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I tried this: $$97-x=(5-\sqrt[4]{x})^4$$ But the expression became too complicated to manipulate, so maybe there's a better way to do this? I believe it can be done using Vieta's relations because the whole Exercise in the textbook was about roots of equations.

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    $\begingroup$ Like math.stackexchange.com/questions/616536/… if $$\sqrt[4]x= a,\sqrt[4]{97-x}=b$$ $$ab$$ are the roots of $$(t-44)(t-6)=0$$ $\endgroup$ – lab bhattacharjee Apr 8 at 15:07
  • $\begingroup$ Let $x=y^4$ and expand the binomial term. Then, you can use Cardano's formula to find the roots. $\endgroup$ – Mohammad Zuhair Khan Apr 8 at 15:09
  • $\begingroup$ Thanks, why didn't I think of that! $\endgroup$ – Sujal Motagi Apr 8 at 15:13
  • $\begingroup$ @labbhattacharjee Why are the roots of the equation the roots $ab$. Can you please explain? $\endgroup$ – lkfalkfda Apr 8 at 15:24
  • $\begingroup$ @Okbko, Please follow my post in the link. Let me if you have any further query $\endgroup$ – lab bhattacharjee Apr 8 at 15:25
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Let $t=\sqrt[4]x$. Then, the equation can be written as,

$$(5-t)^4-(97-t^4)=0$$

Factorize to get

$$(t-2)(t-3)(t^2-5t+44)=0$$

which leads to $t=2,\>3$. Thus, the solutions are $x=t^4=16,\>81$.

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    $\begingroup$ Oh, this is elegant. $\endgroup$ – Sujal Motagi Apr 8 at 16:14
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Let $\sqrt[4]{97-x}=a$ and $\sqrt[4]x=b$.

Thus, $$a+b=5$$ and $$a^4+b^4=97.$$ But $$a^4+b^4=(a^2+b^2)^2-2a^2b^2=((a+b)^2-2ab)^2-2a^2b^2=$$ $$=(25-2ab)^2-2a^2b^2=625-100ab+2a^2b^2.$$ Thus, $$a^2b^2-50ab+264=0$$ or $$(ab-25)^2=361,$$ which gives $$ab=44,$$ which is impossible, or $$ab=6.$$ Can you end it now?

I got the following answer. $$\{16,81\}$$

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An idea, starting from your equation: $$ 97-x=(5-\sqrt[4]{x})^4 $$ is to develop the right side of the equation as follows: $$(a-b)^{4}=a^{4}-4 a^{3} b+6 a^{2} b^{2}-4 a b^{3}+b^{4}$$ and then we set $a=\sqrt[4]{x}$ and we can rewrite the whole equation as a fourth order polynomial: $$97-a^4=625-500a+150a^2-20a^3+a^4$$ which can be simplified into: $$-2a^4 + 20a^3 -150a^2+500a-582 =0$$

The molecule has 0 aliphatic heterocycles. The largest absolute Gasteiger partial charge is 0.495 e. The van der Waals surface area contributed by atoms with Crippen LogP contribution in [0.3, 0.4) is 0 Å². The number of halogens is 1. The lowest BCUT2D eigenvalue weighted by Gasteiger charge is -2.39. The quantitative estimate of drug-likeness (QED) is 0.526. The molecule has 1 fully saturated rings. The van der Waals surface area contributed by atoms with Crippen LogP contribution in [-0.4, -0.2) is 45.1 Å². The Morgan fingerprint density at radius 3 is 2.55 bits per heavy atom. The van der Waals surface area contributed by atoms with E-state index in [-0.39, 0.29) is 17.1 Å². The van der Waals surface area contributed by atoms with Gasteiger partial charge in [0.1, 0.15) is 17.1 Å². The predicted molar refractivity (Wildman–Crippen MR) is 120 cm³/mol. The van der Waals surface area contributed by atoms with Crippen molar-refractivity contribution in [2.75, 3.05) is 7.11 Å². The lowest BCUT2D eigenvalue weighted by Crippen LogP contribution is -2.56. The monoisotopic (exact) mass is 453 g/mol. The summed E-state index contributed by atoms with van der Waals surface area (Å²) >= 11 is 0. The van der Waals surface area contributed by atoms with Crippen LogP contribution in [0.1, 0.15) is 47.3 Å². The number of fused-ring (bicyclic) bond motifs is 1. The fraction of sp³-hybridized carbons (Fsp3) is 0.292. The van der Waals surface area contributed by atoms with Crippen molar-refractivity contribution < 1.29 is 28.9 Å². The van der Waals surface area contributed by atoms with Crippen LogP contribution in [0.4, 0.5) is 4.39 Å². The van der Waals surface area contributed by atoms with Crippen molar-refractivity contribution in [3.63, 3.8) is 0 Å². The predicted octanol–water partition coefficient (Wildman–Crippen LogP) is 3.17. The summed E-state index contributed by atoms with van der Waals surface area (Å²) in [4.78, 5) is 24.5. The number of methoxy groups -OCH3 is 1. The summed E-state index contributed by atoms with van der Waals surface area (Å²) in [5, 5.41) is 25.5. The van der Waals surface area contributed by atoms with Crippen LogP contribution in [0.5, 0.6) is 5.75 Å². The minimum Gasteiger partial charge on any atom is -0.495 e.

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Hint : Since the expression on the LHS is a increasing for the $0<x<48.5$ and decreasing for $48.5<x<97$ .Therefore , checking the values of the expression at $x=0$,$x=48.5$,$x=97$ , it is clear that this equation has only two real solution . Further , with a little inspection it is clear that if $k$ is a solution then $97-k$ is also a solution. Inspecting further(by error and trial with intentions of getting integer terms) $x=16$ is a solution , and thus $x=81$ is also a solution . And these are the only two real solution from the above argument.

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  • $\begingroup$ How can I prove that 16 and 81 are the only real soutions? $\endgroup$ – Sujal Motagi Apr 8 at 15:38
  • $\begingroup$ Never mind, I got it. $\endgroup$ – Sujal Motagi Apr 8 at 15:47
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By cheating:

It is likely that the solution is an integer. We will try all fourth powers until the expression under a radical is also a fourth power.

$$0\to97,\\1\to96,\\16\to81.$$

Bingo, $3+2=5$ !


By setting $x=t^4$, you have

$$\sqrt{97-t^4}+t=5$$

which implies

$$97-t^4=(t-5)^4.$$

You will get a quartic polynomial with extreme coefficients $2$ and $5^4-97=528=2^4\cdot3\cdot11.$ and you can use the rational root theorem, but there are many options, though you need only try those below $\sqrt[4]{97}$.

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    $\begingroup$ That's what I did later :). And I think you mean 1-->96 not 76. $\endgroup$ – Sujal Motagi Apr 8 at 15:37
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The right hand side has derivative $$-\frac{(5-x^{1/4})^3}{x^{3/4}},$$ which is negative for all $x$ satisfying $0<x<97.$ Thus the right hand side is decreasing in this range. The second derivative is given by $$\frac{3(5-x^{1/4})^2}{4x^{3/2}}+\frac{3(5-x^{1/4})^3}{4x^{1/4}},$$ which is also positive in the range considered. Thus it follows that the right hand side of the equation is convex. Thus there are at most two intersections of the curve $$y=\text{RHS}$$ with the line $y=97-x.$ This proves that there are at most two real solutions of the equation.

Indeed, some of the previous answers have found two solutions. This completes the case.

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  • $\begingroup$ I'm 13 years old, so calculus is not really my best subject :) $\endgroup$ – Sujal Motagi Apr 8 at 16:03
  • $\begingroup$ @SujalMotagi Oh, I didn't know this. $\endgroup$ – Allawonder Apr 8 at 16:39

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